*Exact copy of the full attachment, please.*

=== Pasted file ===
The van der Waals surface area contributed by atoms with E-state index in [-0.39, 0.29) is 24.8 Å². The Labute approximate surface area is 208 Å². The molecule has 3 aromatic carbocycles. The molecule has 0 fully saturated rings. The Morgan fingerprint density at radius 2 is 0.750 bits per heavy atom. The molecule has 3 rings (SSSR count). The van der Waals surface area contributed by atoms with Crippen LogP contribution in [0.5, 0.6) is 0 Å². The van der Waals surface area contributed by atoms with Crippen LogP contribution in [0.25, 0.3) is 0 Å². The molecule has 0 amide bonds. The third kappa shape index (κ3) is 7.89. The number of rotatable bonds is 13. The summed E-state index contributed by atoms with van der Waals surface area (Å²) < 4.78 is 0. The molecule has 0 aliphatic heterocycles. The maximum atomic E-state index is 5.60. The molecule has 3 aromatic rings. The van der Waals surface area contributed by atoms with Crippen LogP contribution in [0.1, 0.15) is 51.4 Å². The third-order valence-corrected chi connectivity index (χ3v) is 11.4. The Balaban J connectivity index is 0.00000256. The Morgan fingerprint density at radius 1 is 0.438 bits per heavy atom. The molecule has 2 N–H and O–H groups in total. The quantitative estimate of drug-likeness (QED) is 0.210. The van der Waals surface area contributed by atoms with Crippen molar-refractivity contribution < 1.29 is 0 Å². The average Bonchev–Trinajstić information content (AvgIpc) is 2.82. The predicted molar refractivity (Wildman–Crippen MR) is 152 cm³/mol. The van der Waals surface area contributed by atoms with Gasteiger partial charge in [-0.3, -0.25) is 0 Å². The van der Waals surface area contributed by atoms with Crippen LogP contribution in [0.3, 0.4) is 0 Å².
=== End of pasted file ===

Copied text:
The van der Waals surface area contributed by atoms with E-state index in [-0.39, 0.29) is 24.8 Å². The Labute approximate surface area is 208 Å². The molecule has 3 aromatic carbocycles. The molecule has 0 fully saturated rings. The Morgan fingerprint density at radius 2 is 0.750 bits per heavy atom. The molecule has 3 rings (SSSR count). The van der Waals surface area contributed by atoms with Crippen LogP contribution in [0.5, 0.6) is 0 Å². The van der Waals surface area contributed by atoms with Crippen LogP contribution in [0.25, 0.3) is 0 Å². The molecule has 0 amide bonds. The third kappa shape index (κ3) is 7.89. The number of rotatable bonds is 13. The summed E-state index contributed by atoms with van der Waals surface area (Å²) < 4.78 is 0. The molecule has 0 aliphatic heterocycles. The maximum atomic E-state index is 5.60. The molecule has 3 aromatic rings. The van der Waals surface area contributed by atoms with Crippen LogP contribution in [0.1, 0.15) is 51.4 Å². The third-order valence-corrected chi connectivity index (χ3v) is 11.4. The Balaban J connectivity index is 0.00000256. The Morgan fingerprint density at radius 1 is 0.438 bits per heavy atom. The molecule has 2 N–H and O–H groups in total. The quantitative estimate of drug-likeness (QED) is 0.210. The van der Waals surface area contributed by atoms with Crippen molar-refractivity contribution < 1.29 is 0 Å². The average Bonchev–Trinajstić information content (AvgIpc) is 2.82. The predicted molar refractivity (Wildman–Crippen MR) is 152 cm³/mol. The van der Waals surface area contributed by atoms with Gasteiger partial charge in [-0.3, -0.25) is 0 Å². The van der Waals surface area contributed by atoms with Crippen LogP contribution in [0.3, 0.4) is 0 Å².